The prevalent genetic defects and acquired injuries of the peripheral nervous system (PNS) cause a significant socioeconomic issue on our healthcare system. However, there are relatively few detailed studies of human PNS tissues, due to the difficulty to obtaining patient samples. We have shown that peripheral neurons and Schwann cells can be derived from human embryonic stem cells (hESCs) and human induced pluripotent stem cells (hiPSCs); however, the process is arduously long (at least over 5 months). Recently we developed an alternative, a new method that directly converts human fibroblasts into induced neural crest (iNC) in only two weeks. Our iNC population exhibits neural crest- specific cellular and molecular characteristics. Although the iNC population shows multipotency in a single cell level, they are more prone to a sensory neuron fate, rather than autonomic neuron lineages. During development, cell fates are determined by cell extrinsic factors, such as growth factors and morphogens. If such cell extrinsic factors also govern cell fates during generation of iNC, we may be able to change the differentiation potential of the iNC. This hypothesis incites a question, whether modulation of cell extrinsic factors (such as ventralization and/or caudalization cues) can influence the cellular fate during direct conversion, in the same way that this mechanism operates in developmental cell determination. Currently direct conversion, exemplified by our iNC, is dependent on transcription factors delivered by oncogenic viral transduction. Our second question is whether and how `non-genetic' small molecules can achieve sufficient direct conversion of human fibroblasts to induced neural crest? Our current iNC induction system is suitable for investigating these fundamental questions about cell fate plasticity, because it employs only a single transcription factor, along with highly quantitative detection method (SOX10::GFP detection by FACS). Our proposed experiments are expected to: (i) expand and strengthen our current conception of general `genetic factor-dependent' direct conversion, and (ii) accelerate a wide range of research on PNS disorders, e.g. by providing disease-specific Schwann cells or sympathetic neurons directly from fibroblasts of Charcot-Marie- Tooth1A (CMT1A) or familial dysautonomia patients.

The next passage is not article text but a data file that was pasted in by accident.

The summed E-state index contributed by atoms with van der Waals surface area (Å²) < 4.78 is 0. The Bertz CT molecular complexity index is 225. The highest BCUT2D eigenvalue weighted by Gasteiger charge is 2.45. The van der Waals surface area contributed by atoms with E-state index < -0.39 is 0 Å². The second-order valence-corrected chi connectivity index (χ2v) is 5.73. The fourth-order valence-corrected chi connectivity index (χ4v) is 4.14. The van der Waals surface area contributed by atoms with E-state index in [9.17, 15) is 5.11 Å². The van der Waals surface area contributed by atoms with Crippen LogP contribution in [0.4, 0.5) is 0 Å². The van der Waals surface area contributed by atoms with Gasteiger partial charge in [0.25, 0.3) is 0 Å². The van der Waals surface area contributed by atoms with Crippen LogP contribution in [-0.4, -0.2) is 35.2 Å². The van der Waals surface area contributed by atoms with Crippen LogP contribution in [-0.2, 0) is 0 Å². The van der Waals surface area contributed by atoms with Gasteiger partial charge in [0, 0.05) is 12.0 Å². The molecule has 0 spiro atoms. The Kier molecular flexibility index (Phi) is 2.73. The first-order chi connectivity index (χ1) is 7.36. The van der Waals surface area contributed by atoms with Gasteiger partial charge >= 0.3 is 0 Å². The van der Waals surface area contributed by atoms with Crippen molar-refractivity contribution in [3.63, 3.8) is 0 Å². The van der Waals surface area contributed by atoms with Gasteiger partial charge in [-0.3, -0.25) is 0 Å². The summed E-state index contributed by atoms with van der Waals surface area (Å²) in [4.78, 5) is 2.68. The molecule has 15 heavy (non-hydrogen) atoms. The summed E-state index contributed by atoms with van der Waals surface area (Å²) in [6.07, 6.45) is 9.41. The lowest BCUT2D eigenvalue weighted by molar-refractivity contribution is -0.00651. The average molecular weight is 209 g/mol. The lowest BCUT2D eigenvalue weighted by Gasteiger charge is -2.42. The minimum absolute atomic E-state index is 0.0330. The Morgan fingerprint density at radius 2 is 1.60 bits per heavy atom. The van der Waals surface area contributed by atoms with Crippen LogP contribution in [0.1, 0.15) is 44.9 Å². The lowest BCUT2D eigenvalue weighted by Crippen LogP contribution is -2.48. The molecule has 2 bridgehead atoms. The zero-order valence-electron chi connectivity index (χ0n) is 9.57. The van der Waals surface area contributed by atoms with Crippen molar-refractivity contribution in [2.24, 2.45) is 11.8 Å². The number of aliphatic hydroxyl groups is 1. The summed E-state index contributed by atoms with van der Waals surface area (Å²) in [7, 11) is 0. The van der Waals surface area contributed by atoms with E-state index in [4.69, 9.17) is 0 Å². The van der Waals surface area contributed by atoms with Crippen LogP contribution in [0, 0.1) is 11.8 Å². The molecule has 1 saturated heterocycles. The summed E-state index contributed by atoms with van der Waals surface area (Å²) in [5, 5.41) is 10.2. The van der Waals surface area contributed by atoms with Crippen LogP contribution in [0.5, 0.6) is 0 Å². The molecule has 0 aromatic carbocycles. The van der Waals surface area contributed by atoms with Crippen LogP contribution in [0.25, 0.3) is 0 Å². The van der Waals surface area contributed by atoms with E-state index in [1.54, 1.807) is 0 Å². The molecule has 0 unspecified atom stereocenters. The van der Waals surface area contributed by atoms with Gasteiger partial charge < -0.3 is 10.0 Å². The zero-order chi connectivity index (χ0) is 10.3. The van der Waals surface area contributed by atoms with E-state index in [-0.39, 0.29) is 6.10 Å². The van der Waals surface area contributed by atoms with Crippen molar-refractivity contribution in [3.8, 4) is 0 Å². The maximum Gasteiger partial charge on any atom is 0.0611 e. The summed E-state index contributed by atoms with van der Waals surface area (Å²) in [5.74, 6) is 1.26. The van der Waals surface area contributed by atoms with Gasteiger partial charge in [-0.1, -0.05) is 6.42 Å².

Neural crest cells have involved various types of human genetic diseases such as craniofacial abnormality, pediatric cancers and human genetic neuropathy, but due to the scarcity of human NC cells, the extensive study of these disease and efforts to discover potential drug have been delayed. With minimal genetic cue and/or chemical compound(s), we propose the development of innovative scheme for derivation of peripheral neurons and Schwann cells in patient-specific manner. Our new protocols will provide human neural crest cells, which is potentially useful to understand pain sensation and to further regenerative medicine.
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